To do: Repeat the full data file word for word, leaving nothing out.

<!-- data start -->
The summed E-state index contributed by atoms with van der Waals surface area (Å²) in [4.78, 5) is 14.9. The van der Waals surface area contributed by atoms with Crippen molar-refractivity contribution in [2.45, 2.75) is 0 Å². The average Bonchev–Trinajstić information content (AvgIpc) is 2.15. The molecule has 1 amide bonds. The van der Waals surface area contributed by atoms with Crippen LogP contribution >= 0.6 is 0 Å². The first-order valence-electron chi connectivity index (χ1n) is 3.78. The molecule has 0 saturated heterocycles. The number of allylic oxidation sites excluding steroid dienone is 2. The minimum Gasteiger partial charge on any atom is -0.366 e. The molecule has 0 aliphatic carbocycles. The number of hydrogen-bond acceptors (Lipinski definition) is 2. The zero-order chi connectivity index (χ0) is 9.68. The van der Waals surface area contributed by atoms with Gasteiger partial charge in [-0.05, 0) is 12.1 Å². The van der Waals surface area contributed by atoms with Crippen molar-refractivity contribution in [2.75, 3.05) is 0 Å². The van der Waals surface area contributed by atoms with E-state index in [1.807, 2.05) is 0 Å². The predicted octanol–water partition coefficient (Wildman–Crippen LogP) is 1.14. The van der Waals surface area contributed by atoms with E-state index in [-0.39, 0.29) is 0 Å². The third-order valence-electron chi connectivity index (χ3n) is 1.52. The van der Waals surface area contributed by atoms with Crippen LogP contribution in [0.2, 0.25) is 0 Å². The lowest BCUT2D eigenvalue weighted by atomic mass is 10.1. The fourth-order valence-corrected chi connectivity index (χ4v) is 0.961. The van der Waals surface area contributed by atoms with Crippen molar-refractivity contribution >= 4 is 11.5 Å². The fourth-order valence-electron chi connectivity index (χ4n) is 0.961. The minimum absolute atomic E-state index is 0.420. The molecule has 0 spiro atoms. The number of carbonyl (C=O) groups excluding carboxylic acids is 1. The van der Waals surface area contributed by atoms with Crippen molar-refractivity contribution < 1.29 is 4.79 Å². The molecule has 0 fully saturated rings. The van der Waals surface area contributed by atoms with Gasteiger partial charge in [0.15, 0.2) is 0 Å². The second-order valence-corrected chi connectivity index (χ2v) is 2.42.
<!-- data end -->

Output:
The summed E-state index contributed by atoms with van der Waals surface area (Å²) in [4.78, 5) is 14.9. The van der Waals surface area contributed by atoms with Crippen molar-refractivity contribution in [2.45, 2.75) is 0 Å². The average Bonchev–Trinajstić information content (AvgIpc) is 2.15. The molecule has 1 amide bonds. The van der Waals surface area contributed by atoms with Crippen LogP contribution >= 0.6 is 0 Å². The first-order valence-electron chi connectivity index (χ1n) is 3.78. The molecule has 0 saturated heterocycles. The number of allylic oxidation sites excluding steroid dienone is 2. The minimum Gasteiger partial charge on any atom is -0.366 e. The molecule has 0 aliphatic carbocycles. The number of hydrogen-bond acceptors (Lipinski definition) is 2. The zero-order chi connectivity index (χ0) is 9.68. The van der Waals surface area contributed by atoms with Gasteiger partial charge in [-0.05, 0) is 12.1 Å². The van der Waals surface area contributed by atoms with Crippen molar-refractivity contribution in [2.75, 3.05) is 0 Å². The van der Waals surface area contributed by atoms with E-state index in [1.807, 2.05) is 0 Å². The predicted octanol–water partition coefficient (Wildman–Crippen LogP) is 1.14. The van der Waals surface area contributed by atoms with E-state index in [-0.39, 0.29) is 0 Å². The third-order valence-electron chi connectivity index (χ3n) is 1.52. The van der Waals surface area contributed by atoms with Crippen LogP contribution in [0.2, 0.25) is 0 Å². The lowest BCUT2D eigenvalue weighted by atomic mass is 10.1. The fourth-order valence-corrected chi connectivity index (χ4v) is 0.961. The van der Waals surface area contributed by atoms with Crippen molar-refractivity contribution >= 4 is 11.5 Å². The fourth-order valence-electron chi connectivity index (χ4n) is 0.961. The minimum absolute atomic E-state index is 0.420. The molecule has 0 spiro atoms. The number of carbonyl (C=O) groups excluding carboxylic acids is 1. The van der Waals surface area contributed by atoms with Crippen molar-refractivity contribution < 1.29 is 4.79 Å². The molecule has 0 fully saturated rings. The van der Waals surface area contributed by atoms with Gasteiger partial charge in [0.15, 0.2) is 0 Å². The second-order valence-corrected chi connectivity index (χ2v) is 2.42.